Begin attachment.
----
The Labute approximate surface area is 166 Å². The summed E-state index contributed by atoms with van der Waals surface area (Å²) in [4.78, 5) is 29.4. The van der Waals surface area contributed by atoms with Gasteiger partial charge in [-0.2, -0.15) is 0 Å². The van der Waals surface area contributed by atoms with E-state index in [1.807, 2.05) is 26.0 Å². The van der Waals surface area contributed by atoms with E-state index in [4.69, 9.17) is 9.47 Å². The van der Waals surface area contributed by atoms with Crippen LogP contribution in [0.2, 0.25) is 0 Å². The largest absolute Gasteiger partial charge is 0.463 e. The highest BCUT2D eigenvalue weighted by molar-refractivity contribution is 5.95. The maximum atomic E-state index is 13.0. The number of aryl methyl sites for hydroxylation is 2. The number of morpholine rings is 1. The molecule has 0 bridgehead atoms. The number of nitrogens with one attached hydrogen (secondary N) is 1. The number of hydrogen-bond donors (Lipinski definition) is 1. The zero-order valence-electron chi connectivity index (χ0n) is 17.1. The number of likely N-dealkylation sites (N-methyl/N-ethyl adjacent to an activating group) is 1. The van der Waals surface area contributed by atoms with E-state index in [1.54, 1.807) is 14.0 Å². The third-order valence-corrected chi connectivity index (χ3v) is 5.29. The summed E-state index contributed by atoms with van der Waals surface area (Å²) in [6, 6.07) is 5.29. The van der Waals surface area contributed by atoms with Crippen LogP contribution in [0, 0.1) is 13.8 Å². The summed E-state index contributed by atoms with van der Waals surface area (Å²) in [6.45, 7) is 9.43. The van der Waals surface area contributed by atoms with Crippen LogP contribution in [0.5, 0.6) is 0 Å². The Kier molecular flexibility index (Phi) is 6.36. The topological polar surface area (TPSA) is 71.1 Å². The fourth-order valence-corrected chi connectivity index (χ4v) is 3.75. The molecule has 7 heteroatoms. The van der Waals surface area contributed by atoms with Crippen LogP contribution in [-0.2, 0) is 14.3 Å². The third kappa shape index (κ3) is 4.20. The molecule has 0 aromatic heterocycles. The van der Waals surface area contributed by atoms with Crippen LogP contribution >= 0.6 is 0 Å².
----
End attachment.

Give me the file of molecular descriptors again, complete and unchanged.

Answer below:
The Labute approximate surface area is 166 Å². The summed E-state index contributed by atoms with van der Waals surface area (Å²) in [4.78, 5) is 29.4. The van der Waals surface area contributed by atoms with Gasteiger partial charge in [-0.2, -0.15) is 0 Å². The van der Waals surface area contributed by atoms with E-state index in [1.807, 2.05) is 26.0 Å². The van der Waals surface area contributed by atoms with E-state index in [4.69, 9.17) is 9.47 Å². The van der Waals surface area contributed by atoms with Crippen LogP contribution in [0.2, 0.25) is 0 Å². The largest absolute Gasteiger partial charge is 0.463 e. The highest BCUT2D eigenvalue weighted by molar-refractivity contribution is 5.95. The maximum atomic E-state index is 13.0. The number of aryl methyl sites for hydroxylation is 2. The number of morpholine rings is 1. The molecule has 0 bridgehead atoms. The number of nitrogens with one attached hydrogen (secondary N) is 1. The number of hydrogen-bond donors (Lipinski definition) is 1. The zero-order valence-electron chi connectivity index (χ0n) is 17.1. The number of likely N-dealkylation sites (N-methyl/N-ethyl adjacent to an activating group) is 1. The van der Waals surface area contributed by atoms with E-state index in [1.54, 1.807) is 14.0 Å². The third-order valence-corrected chi connectivity index (χ3v) is 5.29. The summed E-state index contributed by atoms with van der Waals surface area (Å²) in [6, 6.07) is 5.29. The van der Waals surface area contributed by atoms with Crippen LogP contribution in [0, 0.1) is 13.8 Å². The summed E-state index contributed by atoms with van der Waals surface area (Å²) in [6.45, 7) is 9.43. The van der Waals surface area contributed by atoms with Crippen LogP contribution in [0.5, 0.6) is 0 Å². The Kier molecular flexibility index (Phi) is 6.36. The topological polar surface area (TPSA) is 71.1 Å². The fourth-order valence-corrected chi connectivity index (χ4v) is 3.75. The molecule has 7 heteroatoms. The van der Waals surface area contributed by atoms with Crippen LogP contribution in [-0.2, 0) is 14.3 Å². The third kappa shape index (κ3) is 4.20. The molecule has 0 aromatic heterocycles. The van der Waals surface area contributed by atoms with Crippen LogP contribution >= 0.6 is 0 Å².